The Rat Pack
This is likewise the case at the Twin Palms Estate, Frank Sinatra’s storied, swinging Palm Springs pad. In 1947, Sinatra hired the architect E. Stewart Williams to build the 4,500-square-foot midcentury showplace after spotting the land, and an especially lovely pair of palm trees, from an airplane. The entire estate, including its iconic grand piano-shaped pool and a recording studio, is available for starting at $2,500 a night (up to $4,219 a night in high season), for a three-night minimum, through Natural Retreats.
The owners, Tom and Marianne O’Connell, bought the property in 2009, after renting it for their own short-term stay. “They’re Rat Pack fans,” said Dann Richey, who manages the estate for Natural Retreats. “They were about to retire and saw it both as a vacation home and a business opportunity.”
Of course, Twin Palms attracts those drawn to its remarkable (and stormy) cultural history — a crack in the original primary bathroom’s sink is rumored to be the result of Ava Gardner throwing a champagne bottle at Mr. Sinatra after discovering his tryst with Lana Turner while Gardner was away on location — but it also summons its fair share of design and architecture buffs. In the past, guests have been “a solid mix of international Sinatra devotees and people interested in the desert modernist architecture of the mansion,” said Mr. Richey. “We’ve had requests for the staff to all be wearing Rat Pack-style fedoras when guests arrive, as well as ones that are solely interested in the mansion as a midcentury architectural masterpiece.”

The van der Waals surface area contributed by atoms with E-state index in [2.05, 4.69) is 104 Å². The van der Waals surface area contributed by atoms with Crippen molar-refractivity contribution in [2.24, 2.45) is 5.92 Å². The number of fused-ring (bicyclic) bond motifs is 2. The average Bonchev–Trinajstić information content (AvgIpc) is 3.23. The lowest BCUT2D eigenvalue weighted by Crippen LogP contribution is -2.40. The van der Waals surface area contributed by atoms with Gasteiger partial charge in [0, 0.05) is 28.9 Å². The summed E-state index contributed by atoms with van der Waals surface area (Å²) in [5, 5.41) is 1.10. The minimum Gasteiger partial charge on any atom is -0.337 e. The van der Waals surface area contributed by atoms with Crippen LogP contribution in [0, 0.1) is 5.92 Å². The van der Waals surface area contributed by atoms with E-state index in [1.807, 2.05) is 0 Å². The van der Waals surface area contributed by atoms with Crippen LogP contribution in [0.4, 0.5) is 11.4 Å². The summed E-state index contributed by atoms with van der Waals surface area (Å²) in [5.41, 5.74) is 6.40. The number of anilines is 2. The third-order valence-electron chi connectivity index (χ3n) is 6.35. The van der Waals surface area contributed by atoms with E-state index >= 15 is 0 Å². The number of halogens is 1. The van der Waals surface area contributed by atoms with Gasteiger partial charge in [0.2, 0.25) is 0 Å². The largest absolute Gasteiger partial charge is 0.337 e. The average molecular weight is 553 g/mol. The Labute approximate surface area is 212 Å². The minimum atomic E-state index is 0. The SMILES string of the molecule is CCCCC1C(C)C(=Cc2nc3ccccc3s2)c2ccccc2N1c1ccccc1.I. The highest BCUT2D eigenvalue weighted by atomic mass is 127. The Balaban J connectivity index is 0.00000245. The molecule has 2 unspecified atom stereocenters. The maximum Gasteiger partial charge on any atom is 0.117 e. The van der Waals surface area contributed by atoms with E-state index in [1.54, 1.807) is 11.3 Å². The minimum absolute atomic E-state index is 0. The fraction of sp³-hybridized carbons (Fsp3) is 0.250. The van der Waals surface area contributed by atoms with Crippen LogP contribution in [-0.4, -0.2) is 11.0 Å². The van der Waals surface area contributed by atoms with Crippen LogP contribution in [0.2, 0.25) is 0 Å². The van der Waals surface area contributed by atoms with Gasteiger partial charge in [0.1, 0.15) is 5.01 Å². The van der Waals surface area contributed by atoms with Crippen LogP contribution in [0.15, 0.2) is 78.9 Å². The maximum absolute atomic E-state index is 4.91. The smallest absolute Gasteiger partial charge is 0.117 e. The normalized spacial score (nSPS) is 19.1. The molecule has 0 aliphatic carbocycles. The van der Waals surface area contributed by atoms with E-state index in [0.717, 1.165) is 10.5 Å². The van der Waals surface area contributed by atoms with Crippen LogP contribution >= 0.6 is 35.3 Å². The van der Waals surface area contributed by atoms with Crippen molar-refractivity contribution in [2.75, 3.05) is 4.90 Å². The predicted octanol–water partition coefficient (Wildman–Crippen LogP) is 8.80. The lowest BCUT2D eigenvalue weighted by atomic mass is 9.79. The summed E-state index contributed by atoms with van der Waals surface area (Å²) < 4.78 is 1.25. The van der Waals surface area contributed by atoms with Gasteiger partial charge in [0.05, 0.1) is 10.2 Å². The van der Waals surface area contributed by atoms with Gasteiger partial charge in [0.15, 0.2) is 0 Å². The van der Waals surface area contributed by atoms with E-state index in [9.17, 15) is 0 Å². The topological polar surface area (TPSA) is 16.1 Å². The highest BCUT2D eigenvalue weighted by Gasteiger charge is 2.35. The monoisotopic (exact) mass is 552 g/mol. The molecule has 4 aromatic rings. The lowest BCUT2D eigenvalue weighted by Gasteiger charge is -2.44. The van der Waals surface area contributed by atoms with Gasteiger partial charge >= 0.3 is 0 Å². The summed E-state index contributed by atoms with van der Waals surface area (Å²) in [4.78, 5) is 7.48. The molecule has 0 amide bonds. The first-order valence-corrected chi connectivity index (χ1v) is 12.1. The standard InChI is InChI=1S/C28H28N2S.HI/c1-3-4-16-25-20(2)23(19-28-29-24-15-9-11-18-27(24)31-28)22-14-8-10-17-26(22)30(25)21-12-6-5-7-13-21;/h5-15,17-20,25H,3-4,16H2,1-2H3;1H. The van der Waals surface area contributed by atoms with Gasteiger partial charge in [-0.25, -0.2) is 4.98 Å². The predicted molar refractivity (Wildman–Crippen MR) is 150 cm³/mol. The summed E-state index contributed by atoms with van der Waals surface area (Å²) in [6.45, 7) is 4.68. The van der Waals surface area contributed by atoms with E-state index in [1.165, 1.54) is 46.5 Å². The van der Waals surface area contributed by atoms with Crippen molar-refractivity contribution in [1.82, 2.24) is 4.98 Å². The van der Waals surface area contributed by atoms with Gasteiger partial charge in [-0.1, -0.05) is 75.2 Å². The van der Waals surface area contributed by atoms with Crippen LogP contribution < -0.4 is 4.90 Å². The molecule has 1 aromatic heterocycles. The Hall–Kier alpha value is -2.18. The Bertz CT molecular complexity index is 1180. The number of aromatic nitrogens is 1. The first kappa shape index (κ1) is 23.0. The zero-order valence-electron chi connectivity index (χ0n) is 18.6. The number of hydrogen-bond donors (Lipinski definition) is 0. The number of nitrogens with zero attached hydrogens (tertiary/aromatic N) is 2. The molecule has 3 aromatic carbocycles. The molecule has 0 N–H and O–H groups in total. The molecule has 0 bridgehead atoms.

But while business at the Twin Palms Estates has remained steady throughout the pandemic, the profile of the typical renter has changed. “Currently, people are coming from areas within driving distance of Palm Springs, such as the Bay Area and Nevada, and instead of staying three days at a time, are staying up to a week,” Mr. Richey said. “I think the initial draw is Sinatra, but in the end, it’s just an extraordinary place to escape for a few days.”